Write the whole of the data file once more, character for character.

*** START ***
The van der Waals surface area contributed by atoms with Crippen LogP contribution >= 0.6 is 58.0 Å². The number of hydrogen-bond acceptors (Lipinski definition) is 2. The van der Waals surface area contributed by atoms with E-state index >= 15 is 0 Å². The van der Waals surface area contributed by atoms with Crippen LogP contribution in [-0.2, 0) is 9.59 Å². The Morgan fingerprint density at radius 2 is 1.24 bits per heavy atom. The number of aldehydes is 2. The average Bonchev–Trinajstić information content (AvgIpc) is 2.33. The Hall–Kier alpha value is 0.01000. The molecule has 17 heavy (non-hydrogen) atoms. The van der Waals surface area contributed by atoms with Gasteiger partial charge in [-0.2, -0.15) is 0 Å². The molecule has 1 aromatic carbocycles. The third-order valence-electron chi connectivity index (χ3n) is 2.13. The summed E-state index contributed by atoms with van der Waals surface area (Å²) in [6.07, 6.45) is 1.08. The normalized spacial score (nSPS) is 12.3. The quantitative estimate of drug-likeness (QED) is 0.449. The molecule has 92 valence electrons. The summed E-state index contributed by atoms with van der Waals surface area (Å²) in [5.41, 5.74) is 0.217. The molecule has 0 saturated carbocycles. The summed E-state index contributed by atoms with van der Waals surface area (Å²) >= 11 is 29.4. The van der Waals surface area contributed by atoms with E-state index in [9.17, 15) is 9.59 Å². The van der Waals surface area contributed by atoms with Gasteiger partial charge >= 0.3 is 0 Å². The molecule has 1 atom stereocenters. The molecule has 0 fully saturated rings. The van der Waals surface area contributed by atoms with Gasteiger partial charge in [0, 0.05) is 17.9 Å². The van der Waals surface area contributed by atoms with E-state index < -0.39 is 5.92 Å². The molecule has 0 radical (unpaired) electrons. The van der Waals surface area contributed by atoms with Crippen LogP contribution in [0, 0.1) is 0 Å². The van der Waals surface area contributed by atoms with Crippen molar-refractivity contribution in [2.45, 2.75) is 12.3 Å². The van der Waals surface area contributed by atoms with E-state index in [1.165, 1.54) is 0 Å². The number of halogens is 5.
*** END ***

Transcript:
The van der Waals surface area contributed by atoms with Crippen LogP contribution >= 0.6 is 58.0 Å². The number of hydrogen-bond acceptors (Lipinski definition) is 2. The van der Waals surface area contributed by atoms with E-state index >= 15 is 0 Å². The van der Waals surface area contributed by atoms with Crippen LogP contribution in [-0.2, 0) is 9.59 Å². The Morgan fingerprint density at radius 2 is 1.24 bits per heavy atom. The number of aldehydes is 2. The average Bonchev–Trinajstić information content (AvgIpc) is 2.33. The Hall–Kier alpha value is 0.01000. The molecule has 17 heavy (non-hydrogen) atoms. The van der Waals surface area contributed by atoms with Gasteiger partial charge in [-0.2, -0.15) is 0 Å². The molecule has 1 aromatic carbocycles. The third-order valence-electron chi connectivity index (χ3n) is 2.13. The summed E-state index contributed by atoms with van der Waals surface area (Å²) in [6.07, 6.45) is 1.08. The normalized spacial score (nSPS) is 12.3. The quantitative estimate of drug-likeness (QED) is 0.449. The molecule has 92 valence electrons. The summed E-state index contributed by atoms with van der Waals surface area (Å²) in [5.41, 5.74) is 0.217. The molecule has 0 saturated carbocycles. The summed E-state index contributed by atoms with van der Waals surface area (Å²) >= 11 is 29.4. The van der Waals surface area contributed by atoms with E-state index in [9.17, 15) is 9.59 Å². The van der Waals surface area contributed by atoms with Gasteiger partial charge >= 0.3 is 0 Å². The molecule has 1 atom stereocenters. The molecule has 0 fully saturated rings. The van der Waals surface area contributed by atoms with Gasteiger partial charge in [0, 0.05) is 17.9 Å². The van der Waals surface area contributed by atoms with E-state index < -0.39 is 5.92 Å². The molecule has 0 radical (unpaired) electrons. The van der Waals surface area contributed by atoms with Crippen LogP contribution in [0, 0.1) is 0 Å². The van der Waals surface area contributed by atoms with Crippen molar-refractivity contribution in [2.45, 2.75) is 12.3 Å². The van der Waals surface area contributed by atoms with E-state index in [1.165, 1.54) is 0 Å². The number of halogens is 5.